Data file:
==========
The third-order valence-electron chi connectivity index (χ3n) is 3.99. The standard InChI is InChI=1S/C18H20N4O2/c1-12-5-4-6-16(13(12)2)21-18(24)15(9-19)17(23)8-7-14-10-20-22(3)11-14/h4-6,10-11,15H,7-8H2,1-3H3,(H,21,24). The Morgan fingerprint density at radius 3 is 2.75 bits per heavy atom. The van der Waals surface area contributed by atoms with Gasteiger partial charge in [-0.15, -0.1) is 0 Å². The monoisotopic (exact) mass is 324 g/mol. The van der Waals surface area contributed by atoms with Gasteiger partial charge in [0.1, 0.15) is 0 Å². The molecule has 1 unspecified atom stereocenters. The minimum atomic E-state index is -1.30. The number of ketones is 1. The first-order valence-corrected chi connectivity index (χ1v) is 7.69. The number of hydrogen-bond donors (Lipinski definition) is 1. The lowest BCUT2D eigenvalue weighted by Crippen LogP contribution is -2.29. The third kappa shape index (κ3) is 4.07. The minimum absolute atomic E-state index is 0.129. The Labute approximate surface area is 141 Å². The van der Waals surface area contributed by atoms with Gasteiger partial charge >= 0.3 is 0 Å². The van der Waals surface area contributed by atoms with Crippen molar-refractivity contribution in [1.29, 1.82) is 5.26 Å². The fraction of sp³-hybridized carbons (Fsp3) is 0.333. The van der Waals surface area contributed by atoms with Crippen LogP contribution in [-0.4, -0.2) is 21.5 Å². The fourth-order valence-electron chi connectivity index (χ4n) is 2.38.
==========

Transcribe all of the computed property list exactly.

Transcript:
The third-order valence-electron chi connectivity index (χ3n) is 3.99. The standard InChI is InChI=1S/C18H20N4O2/c1-12-5-4-6-16(13(12)2)21-18(24)15(9-19)17(23)8-7-14-10-20-22(3)11-14/h4-6,10-11,15H,7-8H2,1-3H3,(H,21,24). The Morgan fingerprint density at radius 3 is 2.75 bits per heavy atom. The van der Waals surface area contributed by atoms with Gasteiger partial charge in [-0.15, -0.1) is 0 Å². The monoisotopic (exact) mass is 324 g/mol. The van der Waals surface area contributed by atoms with Gasteiger partial charge in [0.1, 0.15) is 0 Å². The molecule has 1 unspecified atom stereocenters. The minimum atomic E-state index is -1.30. The number of ketones is 1. The first-order valence-corrected chi connectivity index (χ1v) is 7.69. The number of hydrogen-bond donors (Lipinski definition) is 1. The lowest BCUT2D eigenvalue weighted by Crippen LogP contribution is -2.29. The third kappa shape index (κ3) is 4.07. The minimum absolute atomic E-state index is 0.129. The Labute approximate surface area is 141 Å². The van der Waals surface area contributed by atoms with Gasteiger partial charge >= 0.3 is 0 Å². The van der Waals surface area contributed by atoms with Crippen molar-refractivity contribution in [1.29, 1.82) is 5.26 Å². The fraction of sp³-hybridized carbons (Fsp3) is 0.333. The van der Waals surface area contributed by atoms with Crippen LogP contribution in [-0.4, -0.2) is 21.5 Å². The fourth-order valence-electron chi connectivity index (χ4n) is 2.38.